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'True Detective': "We Get The World We Deserve"
June 20, 2015  | By Eric Gould  | 1 comment
 


The new season of True Detective has some sophomore issues after its smash premiere season but really, how could it not? Nominated for 12 Emmy awards (winning five) and writer/creator Nic Pizzolatto accepting Writers Guild of America awards for Best Drama and Best New Series, the bar was set astonishingly high — and it’s not a surprise that Season Two would be judged first by how it stacks up against the 2014 debut.

And so, watching the first two episodes released by HBO for review, the question, of course, is exactly what will Pizzolatto and new director Justin Lin do with the crime anthology in the wake of last year’s killing mashup of melancholy and mayhem?

The short answer is, not change too much. True Detective, returning for eight episodes on Sunday night on HBO, 9 p.m., ET, with a new cast, new story and (rats) a new theme song, is still very much wrapped around the things that made the original: grim characters plagued by a nihilistic world and by their own demons, a killer on the loose, long portending aerial shots of the corrupt city below and, again, rom-com stars going against type.

While it’s maybe lacking last year’s dysfunctional duo, Marty Hart and Rust Cohle (Woody Harrelson and Matthew McConaughey), the new True Detective characters continue to channel much of Pizzolatto’s brooding zeitgeist with their best mumblecore.

Sunday night’s premiere relocates True Detective from the Louisiana swamp to the industrial wasteland of fictional Vinci, California, just outside of L.A., to find gangster Frank Semyon (Vince Vaughn, top) attempting to go legit. He’s moving his casino holdings into land deals that will profit from new public transit projects planned to run through them. Vaughn, in his best street-tinged accent, tells a prospective investor, “Our grandchildren won’t even know where the money came from."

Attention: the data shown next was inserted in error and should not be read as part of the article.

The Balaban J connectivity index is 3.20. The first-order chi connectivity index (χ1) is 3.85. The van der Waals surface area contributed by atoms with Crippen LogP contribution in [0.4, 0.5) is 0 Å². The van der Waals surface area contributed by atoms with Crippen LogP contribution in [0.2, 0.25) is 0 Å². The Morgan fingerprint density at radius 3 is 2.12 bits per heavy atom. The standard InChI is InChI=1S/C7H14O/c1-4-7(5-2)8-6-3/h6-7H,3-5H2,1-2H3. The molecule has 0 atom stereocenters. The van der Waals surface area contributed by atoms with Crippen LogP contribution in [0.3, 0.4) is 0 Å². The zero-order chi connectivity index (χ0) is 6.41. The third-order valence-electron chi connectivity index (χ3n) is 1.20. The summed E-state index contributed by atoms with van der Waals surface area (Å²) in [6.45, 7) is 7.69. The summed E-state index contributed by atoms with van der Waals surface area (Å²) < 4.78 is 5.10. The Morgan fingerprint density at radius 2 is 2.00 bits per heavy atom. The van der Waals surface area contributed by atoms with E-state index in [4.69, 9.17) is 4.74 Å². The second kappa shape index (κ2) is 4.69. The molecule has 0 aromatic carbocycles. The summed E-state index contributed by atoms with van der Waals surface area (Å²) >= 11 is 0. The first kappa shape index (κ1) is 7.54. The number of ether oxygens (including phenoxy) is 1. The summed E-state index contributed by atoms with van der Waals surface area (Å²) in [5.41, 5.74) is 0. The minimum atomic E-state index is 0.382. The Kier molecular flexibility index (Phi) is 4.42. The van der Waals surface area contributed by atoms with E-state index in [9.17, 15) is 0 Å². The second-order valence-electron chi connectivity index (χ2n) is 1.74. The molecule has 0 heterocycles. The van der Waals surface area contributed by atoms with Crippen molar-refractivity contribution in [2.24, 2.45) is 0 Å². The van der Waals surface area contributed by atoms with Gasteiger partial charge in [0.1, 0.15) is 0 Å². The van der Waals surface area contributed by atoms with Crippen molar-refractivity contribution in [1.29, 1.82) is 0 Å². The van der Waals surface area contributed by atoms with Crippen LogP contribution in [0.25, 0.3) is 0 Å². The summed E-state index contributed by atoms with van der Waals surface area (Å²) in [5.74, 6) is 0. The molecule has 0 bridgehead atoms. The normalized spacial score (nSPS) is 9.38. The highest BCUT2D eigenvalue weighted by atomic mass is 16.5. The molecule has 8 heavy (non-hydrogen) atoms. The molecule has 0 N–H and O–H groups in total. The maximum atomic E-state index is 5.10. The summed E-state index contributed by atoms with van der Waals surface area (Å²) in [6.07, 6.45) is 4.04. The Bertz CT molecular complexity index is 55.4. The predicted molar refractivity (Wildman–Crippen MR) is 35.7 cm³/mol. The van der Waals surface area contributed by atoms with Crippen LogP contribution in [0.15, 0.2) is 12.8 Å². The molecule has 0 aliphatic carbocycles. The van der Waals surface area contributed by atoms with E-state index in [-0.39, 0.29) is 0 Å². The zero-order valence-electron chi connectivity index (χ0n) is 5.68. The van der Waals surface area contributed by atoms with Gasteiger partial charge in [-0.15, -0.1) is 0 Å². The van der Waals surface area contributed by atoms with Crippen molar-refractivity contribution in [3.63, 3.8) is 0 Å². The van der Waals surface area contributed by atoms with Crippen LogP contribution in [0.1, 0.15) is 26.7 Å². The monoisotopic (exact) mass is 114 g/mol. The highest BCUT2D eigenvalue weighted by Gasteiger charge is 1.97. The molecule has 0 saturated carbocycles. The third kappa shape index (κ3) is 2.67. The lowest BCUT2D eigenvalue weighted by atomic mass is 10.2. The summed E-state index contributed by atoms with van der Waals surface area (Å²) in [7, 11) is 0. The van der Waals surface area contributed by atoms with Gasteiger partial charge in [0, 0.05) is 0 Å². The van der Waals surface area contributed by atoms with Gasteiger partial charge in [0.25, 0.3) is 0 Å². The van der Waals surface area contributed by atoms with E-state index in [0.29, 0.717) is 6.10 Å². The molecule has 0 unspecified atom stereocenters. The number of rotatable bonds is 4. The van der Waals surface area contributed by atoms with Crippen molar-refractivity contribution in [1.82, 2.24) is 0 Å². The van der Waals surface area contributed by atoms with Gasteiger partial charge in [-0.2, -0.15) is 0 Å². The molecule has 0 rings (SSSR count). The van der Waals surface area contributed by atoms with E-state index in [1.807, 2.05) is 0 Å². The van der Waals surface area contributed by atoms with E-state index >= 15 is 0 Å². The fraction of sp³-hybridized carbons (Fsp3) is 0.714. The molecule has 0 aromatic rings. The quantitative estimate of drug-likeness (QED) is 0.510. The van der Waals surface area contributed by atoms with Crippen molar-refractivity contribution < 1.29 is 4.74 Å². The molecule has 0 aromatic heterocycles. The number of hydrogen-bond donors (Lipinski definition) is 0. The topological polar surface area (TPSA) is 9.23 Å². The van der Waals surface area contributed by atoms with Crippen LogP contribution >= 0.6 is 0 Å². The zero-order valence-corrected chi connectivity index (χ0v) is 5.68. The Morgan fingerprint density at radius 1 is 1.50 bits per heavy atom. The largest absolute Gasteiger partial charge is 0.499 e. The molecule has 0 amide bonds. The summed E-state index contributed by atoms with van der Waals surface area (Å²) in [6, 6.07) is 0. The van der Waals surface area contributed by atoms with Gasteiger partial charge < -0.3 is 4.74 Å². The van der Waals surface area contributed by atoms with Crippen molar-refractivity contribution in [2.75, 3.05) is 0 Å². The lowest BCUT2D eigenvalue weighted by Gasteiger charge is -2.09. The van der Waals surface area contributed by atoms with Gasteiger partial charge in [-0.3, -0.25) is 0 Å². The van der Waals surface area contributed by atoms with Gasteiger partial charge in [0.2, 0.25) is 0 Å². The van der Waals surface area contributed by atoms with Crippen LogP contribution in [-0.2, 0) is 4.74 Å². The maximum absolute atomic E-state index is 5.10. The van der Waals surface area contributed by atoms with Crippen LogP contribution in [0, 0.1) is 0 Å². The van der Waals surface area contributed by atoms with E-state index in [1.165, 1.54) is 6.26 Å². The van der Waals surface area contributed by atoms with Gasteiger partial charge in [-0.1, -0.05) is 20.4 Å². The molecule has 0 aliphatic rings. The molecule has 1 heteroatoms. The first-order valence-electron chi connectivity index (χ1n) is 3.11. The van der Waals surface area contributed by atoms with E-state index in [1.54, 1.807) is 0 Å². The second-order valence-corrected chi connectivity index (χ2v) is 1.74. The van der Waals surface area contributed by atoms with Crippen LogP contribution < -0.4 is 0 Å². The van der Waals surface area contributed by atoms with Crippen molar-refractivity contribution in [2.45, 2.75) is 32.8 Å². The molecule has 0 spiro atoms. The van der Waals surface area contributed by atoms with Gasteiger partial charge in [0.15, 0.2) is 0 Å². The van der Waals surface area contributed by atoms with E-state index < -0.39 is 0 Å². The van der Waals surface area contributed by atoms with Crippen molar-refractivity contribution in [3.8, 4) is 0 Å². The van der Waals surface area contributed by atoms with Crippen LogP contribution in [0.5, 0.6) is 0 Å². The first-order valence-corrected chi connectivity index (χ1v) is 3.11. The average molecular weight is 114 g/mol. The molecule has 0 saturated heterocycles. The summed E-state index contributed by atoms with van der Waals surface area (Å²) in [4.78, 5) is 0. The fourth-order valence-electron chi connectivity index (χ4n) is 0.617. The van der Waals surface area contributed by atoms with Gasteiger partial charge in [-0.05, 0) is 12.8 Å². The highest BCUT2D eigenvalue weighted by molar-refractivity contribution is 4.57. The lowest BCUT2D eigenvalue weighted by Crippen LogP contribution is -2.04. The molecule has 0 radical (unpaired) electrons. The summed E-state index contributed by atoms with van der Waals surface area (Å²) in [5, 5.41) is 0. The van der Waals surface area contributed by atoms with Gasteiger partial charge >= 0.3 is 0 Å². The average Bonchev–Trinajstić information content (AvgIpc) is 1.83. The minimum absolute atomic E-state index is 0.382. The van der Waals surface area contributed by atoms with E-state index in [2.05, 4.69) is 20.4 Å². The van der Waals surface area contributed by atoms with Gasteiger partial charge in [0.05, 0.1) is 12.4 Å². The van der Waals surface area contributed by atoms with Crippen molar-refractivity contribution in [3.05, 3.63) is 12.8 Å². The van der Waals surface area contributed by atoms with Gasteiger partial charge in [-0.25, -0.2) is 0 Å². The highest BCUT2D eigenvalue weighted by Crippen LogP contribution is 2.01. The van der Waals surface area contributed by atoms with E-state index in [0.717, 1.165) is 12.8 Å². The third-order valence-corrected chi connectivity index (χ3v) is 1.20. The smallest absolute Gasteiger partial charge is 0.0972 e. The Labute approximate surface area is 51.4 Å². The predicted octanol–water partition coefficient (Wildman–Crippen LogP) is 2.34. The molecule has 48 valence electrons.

Semyon has detective Ray Velcoro unwillingly in his pocket to do his periodic bidding. Velcoro (Colin Farrell in full pornstache, left) is a functional drunk, violent, and divorced. He’s also the loving, but sadly under-achieving, dad of a young boy who’s generally afraid of him. (Abigail Spencer from Rectify shows up in Episode Two as Ray’s ex Alicia).

Velcoro's a wash-up and a mess, but stumbles his way onto a special task force when one of Semyon’s business partners, a Vinci city manager, shows up dead, Pizzolatto-style, eyes burned out with acid. 

In the style of the Cohle and Hart misfit pairing, Velcoro is thrown together with an odd lot of detectives to see if the vic’s connection to Semyon goes to the mayor's office or beyond.

Ani Bezzerides (Rachel McAdams, below) is a divorced, hard-boiled sheriff’s detective with a military ankle knife and long roots showing from her last coloring. She a tough chick with a tough past and seems perpetually coiled to throw a right cross. Paul Woodrugh (Taylor Kitsch) is a motorcycle CHiP who’s goes on the case when he’s put on leave for a traffic stop gone haywire and seemingly with a bit of his own to hide.

Rounding out the group here as Velcoro’s partner, is W. Earl Brown, fresh off his role as the victim’s father in this year’s triumphant American Crime. Brown, in perhaps the most ill-fitting suit ever to come out of wardrobe, is as cynical and slovenly a TV detective as ever imagined.

Conspicuously missing here — and perhaps intentionally — are the existential quips by Hart and Cohle last season that were True Detective’s trademark and Monday morning’s water cooler fun.

Together, the group starts to unravel the world of the victim, who had an extensive erotic art collection and a trail of dates with young prostitutes behind him. No one in the True Detective universe — not the cops, the suspects or the victims — is pure. They’re all sullied, more likely from within, and have to settle for Pizzolatto’s godless universe — a hardscrabble world with a California landscape strangled in colorless snakes of concrete expressways, and a droning soundtrack that’s more grim pulse than it is music. As Velcoro mutters early on “My strong suspicion is that we get the world we deserve."

For fans of the series, that’s a plus although at times True Detective relies more on its style than substance. But Pizzolatto seems content to let Season Two build its own house — still using the same bricks and mortar that made Season One. 

 
 
 
 
 
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1 Comments
 
 
Chris M
I liked the first episode...a lot of broken characters! but what is REALLY lame is using a fictional city! ---totally unnecessary. But IF necessary, VINCI? Really? that is just ridiculous! An Italian city in southern CA? Lame!
Jun 22, 2015   |  Reply
 
 
 
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